BAPAM Psychosocial Practitioners Peer Supervision Group

CC: We are a growing group of therapists using evidence based treatment methods. It’s very good for us to talk about performers’ issues that we face because they are different to other client groups we treat. There are special things that come up to do with lifestyle and career, with being a musician, actor or a dancer. And it’s very nice to have a forum in which to share expertise, help each other, make suggestions and encourage research.

JO: We set up the peer supervision group because, although general supervision forms a part of our work, we felt there was a need to supplement this to incorporate the work we do that is specific to the performing arts.  I believe the peer group is unique in this area and will hopefully add another layer of professionalism to the work we do and set standards for the future of psychosocial interventions in the performing arts. We come from a variety of different backgrounds and approaches which is already broadening my personal perspective and insights into the work I do as well as confirming that my own approaches and experiences are helpful to others. It means you are not working in isolation.

MB: Our peer supervision group is a dedicated arena to discuss key issues arising within the performing arts industry, share specialist expertise on best practice and advance the conversation between the performing arts and psychology. It is invaluable to consult with highly knowledgeable and experienced colleagues to investigate the possibilities and challenges of practicing at the interface of psychology and the arts. We are all committed to the necessity of art to society, to our humanity and being – and therefore to supporting artists in being the best they can be. We emphasise a shared social reality of performing art psychology to challenge the default individualisation and privatisation of experience which are at the root of the problem of prejudice and stigma in the performing arts world. We aim to demystify this area by focusing on the human as well as on medical side of health and well-being. Psychology can support and humanise art, but reciprocally art can also help humanise and bring psychology forward. This fruitful partnership is not recognised enough both in contemporary psychology and in the arts. For founding pioneers of scientific psychology William James and John Dewey art was not domain specific, relegated to the stage or gallery. For them what is most significant about art wasn’t only its capacity to civilise man or educate nature, or even its ability to tap into and express otherwise difficult to access ineffable meanings, but something even more fundamental: The fact that before all this art is first and foremost the capability to bring forth, the basic creative relation binding together subject and object – the primary foundation of each act of lived experience and perception, the basic engendering character of beings. All these are crucial issues in psychology and, clearly, there is much that art can offer to inform and enrich psychological practice. In the group we consider these questions and collaborate to find always better ways to let them inform the work that we do.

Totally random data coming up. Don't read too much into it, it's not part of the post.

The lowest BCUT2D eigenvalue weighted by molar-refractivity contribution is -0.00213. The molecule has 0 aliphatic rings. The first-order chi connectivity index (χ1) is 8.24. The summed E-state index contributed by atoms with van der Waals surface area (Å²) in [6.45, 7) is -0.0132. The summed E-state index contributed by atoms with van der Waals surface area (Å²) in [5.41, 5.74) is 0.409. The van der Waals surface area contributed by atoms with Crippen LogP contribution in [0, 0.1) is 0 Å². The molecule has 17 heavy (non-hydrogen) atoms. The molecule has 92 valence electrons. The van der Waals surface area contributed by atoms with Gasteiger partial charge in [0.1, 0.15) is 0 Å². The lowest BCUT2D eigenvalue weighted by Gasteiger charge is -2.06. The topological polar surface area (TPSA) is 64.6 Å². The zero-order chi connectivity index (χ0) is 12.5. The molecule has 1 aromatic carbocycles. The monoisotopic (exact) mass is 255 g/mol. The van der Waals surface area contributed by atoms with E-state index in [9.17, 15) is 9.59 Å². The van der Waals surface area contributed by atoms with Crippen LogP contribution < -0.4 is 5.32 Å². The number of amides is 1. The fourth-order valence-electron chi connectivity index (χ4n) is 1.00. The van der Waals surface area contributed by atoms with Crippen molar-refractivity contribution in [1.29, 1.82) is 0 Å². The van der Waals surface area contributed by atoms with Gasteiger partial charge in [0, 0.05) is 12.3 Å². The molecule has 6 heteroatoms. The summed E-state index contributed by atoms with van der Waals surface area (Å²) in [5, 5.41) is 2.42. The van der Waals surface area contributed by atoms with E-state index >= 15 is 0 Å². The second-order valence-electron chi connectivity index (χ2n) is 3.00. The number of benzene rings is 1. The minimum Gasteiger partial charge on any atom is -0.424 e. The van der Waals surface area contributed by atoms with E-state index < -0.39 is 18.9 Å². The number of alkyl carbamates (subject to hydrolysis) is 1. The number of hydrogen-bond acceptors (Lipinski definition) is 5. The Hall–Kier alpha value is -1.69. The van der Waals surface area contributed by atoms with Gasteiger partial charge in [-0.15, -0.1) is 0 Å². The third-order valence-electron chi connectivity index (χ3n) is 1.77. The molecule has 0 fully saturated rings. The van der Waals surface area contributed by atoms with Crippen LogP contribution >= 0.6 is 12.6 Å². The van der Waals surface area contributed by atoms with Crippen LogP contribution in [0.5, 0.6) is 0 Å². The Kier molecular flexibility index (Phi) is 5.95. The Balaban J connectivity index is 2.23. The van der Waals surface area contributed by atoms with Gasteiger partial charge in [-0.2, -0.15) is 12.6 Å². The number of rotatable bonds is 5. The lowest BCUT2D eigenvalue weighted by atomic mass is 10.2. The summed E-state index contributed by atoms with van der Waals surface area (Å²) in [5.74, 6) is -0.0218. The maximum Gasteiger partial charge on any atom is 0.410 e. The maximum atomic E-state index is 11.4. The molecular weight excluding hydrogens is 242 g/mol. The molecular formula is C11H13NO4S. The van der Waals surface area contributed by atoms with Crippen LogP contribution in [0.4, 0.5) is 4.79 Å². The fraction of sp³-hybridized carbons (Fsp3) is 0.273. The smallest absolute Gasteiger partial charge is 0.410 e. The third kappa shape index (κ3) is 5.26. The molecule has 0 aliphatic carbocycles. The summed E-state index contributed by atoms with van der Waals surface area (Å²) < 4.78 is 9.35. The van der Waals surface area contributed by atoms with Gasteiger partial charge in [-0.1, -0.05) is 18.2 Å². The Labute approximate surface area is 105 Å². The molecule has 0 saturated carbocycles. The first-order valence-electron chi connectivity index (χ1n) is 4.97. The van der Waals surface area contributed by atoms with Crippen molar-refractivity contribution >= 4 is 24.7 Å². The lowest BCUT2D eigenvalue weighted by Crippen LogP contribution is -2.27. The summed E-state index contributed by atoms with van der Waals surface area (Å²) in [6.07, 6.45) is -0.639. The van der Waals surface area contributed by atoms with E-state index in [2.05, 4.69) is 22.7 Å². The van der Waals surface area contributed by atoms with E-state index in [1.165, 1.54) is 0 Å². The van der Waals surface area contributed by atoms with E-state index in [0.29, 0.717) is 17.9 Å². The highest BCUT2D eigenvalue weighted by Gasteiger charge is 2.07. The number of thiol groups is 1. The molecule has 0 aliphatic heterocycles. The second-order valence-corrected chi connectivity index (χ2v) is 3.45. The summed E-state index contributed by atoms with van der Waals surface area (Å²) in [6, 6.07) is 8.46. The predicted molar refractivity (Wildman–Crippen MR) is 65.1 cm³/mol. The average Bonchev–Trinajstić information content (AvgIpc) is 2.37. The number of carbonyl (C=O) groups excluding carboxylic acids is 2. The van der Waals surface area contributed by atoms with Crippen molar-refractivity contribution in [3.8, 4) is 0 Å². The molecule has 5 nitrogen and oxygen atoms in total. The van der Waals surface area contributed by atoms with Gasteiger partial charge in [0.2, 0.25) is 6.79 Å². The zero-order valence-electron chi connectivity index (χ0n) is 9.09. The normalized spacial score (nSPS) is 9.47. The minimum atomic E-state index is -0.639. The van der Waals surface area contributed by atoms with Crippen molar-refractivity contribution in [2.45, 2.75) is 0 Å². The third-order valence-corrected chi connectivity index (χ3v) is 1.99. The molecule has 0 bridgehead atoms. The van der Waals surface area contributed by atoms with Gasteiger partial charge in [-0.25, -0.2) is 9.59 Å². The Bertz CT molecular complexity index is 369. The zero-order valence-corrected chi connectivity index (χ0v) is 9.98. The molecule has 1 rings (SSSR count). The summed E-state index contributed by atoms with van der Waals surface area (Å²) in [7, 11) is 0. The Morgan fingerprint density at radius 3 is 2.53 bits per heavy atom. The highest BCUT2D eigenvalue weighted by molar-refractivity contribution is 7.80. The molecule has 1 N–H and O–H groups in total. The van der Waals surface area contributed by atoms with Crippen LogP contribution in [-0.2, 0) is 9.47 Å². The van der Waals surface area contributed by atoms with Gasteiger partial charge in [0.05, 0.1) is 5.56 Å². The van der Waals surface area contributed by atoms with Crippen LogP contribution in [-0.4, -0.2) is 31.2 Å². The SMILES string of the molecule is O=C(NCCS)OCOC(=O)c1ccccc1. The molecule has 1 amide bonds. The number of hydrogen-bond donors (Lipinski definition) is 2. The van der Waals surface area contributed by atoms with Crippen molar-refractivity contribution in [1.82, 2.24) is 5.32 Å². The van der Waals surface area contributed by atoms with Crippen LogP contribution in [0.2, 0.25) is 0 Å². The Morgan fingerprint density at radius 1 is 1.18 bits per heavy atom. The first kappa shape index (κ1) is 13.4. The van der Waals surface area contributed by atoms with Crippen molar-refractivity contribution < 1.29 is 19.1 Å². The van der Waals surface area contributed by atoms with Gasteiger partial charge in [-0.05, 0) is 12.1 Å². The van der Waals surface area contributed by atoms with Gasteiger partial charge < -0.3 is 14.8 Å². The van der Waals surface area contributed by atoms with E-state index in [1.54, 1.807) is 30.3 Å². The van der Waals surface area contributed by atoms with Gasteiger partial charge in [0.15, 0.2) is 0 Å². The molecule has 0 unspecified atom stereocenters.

Read more about the BAPAM Psychosocial Practitioners Peer Supervision Group.